Inscription in hieroglyphic Luwian script, Amuq Valley, Jisr el Hadid, Iron Age II, 8th century BC, basalt - Oriental Institute Museum, University of Chicago. (Public Domain)
Now, we are able to correlate the following words between both the Eteocypriot and Greek inscriptions:
 a-na · we-to-ri · u-mi-e-s[a]-i · mu-ku-la-i · la-sa-na · a-ri-si-to-no-se a-ra-to-wa-na-ka-so-ko-o-se  ke-ra-ke-re-tu-lo-se · ta-ka-na-[?-?]-so-ti · a-lo · ka-i-li-po-ti
 Η ПΟΛΙΣ Η АΜАΘΟΥΣΙΩΝ ΑΡΙΣΤΩΝΑ  ΑΡΙΣΤΩΝΑΚΤΟΣ ΕΥΠΑΤΡΙΔΗΝ
Seeing how this was a dedicatory inscription from the city to the noble, it may further indicate that the Eteocypriot a-na correlated with the Luwian a-ta (also found in the same Karatepe 1 inscription and pronounced anta) which translates to “in” or “from” (Payne, 36). This would in turn translate the first three words to “in/from [the] city [of] Amathus.” This may be confirmed by another previously undeciphered Eteocypriot inscription which reads:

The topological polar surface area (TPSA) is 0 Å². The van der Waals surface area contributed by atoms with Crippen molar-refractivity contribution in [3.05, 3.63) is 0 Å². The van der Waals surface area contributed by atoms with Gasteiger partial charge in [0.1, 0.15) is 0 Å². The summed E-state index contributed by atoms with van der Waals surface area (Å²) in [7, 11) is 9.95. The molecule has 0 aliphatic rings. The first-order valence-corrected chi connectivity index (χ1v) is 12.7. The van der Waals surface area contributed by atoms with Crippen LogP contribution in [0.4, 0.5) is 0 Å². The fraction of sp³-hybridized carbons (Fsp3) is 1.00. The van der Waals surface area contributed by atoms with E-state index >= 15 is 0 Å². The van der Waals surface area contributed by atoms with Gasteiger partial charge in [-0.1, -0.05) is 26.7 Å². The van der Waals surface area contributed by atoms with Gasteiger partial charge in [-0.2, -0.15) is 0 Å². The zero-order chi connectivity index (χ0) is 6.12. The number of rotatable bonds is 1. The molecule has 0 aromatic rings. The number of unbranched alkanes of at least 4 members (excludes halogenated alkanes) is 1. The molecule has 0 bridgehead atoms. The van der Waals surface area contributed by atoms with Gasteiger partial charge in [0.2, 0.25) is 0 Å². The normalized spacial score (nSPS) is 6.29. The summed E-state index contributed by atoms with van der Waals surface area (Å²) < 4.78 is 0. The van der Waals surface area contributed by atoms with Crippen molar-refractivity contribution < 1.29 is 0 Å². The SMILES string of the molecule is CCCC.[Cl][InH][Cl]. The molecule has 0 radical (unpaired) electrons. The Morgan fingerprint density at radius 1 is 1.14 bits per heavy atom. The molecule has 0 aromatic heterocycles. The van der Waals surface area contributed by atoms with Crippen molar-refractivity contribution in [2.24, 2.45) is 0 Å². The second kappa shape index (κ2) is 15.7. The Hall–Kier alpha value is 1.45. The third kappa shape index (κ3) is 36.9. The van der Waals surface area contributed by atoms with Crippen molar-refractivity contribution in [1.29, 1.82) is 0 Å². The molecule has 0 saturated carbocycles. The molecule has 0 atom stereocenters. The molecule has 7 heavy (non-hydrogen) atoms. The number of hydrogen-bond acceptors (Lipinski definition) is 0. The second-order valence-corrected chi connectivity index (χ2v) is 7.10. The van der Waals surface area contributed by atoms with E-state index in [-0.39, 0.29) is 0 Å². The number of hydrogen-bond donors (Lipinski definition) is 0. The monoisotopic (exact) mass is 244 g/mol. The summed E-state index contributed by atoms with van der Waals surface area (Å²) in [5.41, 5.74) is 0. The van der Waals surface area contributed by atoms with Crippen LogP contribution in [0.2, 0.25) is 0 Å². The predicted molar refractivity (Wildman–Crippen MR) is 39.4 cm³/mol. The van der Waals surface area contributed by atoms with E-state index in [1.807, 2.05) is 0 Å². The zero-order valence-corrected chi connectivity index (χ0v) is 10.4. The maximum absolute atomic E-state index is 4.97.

a-na · a-mo-ta · a-sa-ti-ri
I have translated this to “from [the] mother Astarte,” in which a-mo-ta may relate to the Mycenean Greek ma-te (Ventris, 560). This bears a similarity to the Luwian word for mother, á-na-ti (Hittite: anna-). It was not uncommon to find Near Eastern deities on the island. As the Phoenicians colonized, they built temples and idols in the names of their deities, some of which assimilated with the indigenous population (Karageorghis, 104).
Phoenician temple to the goddess Astarte. (Phillip Hayward/CC BY NC ND 2.0)
The last word remaining in the first line is the Eteocypriot mu-ku-la-i. While I am unable to identify the word as a whole, I am under the impression that the last syllable is an enclitic. Compared to the third person Luwian verbs ending with -i, it may signify the word “to” as in “to offer.” In our case, the enclitic appears at the end of the host word, mu-ku-la and applies toward (or is tied to) the word that follows, la-sa-na. If appropriate, this would nearly complete the literal translation of the first line and read as follows: “From [the] city [of] Amathus [ … ] to [the] noble Ariston [of] Aristonax…”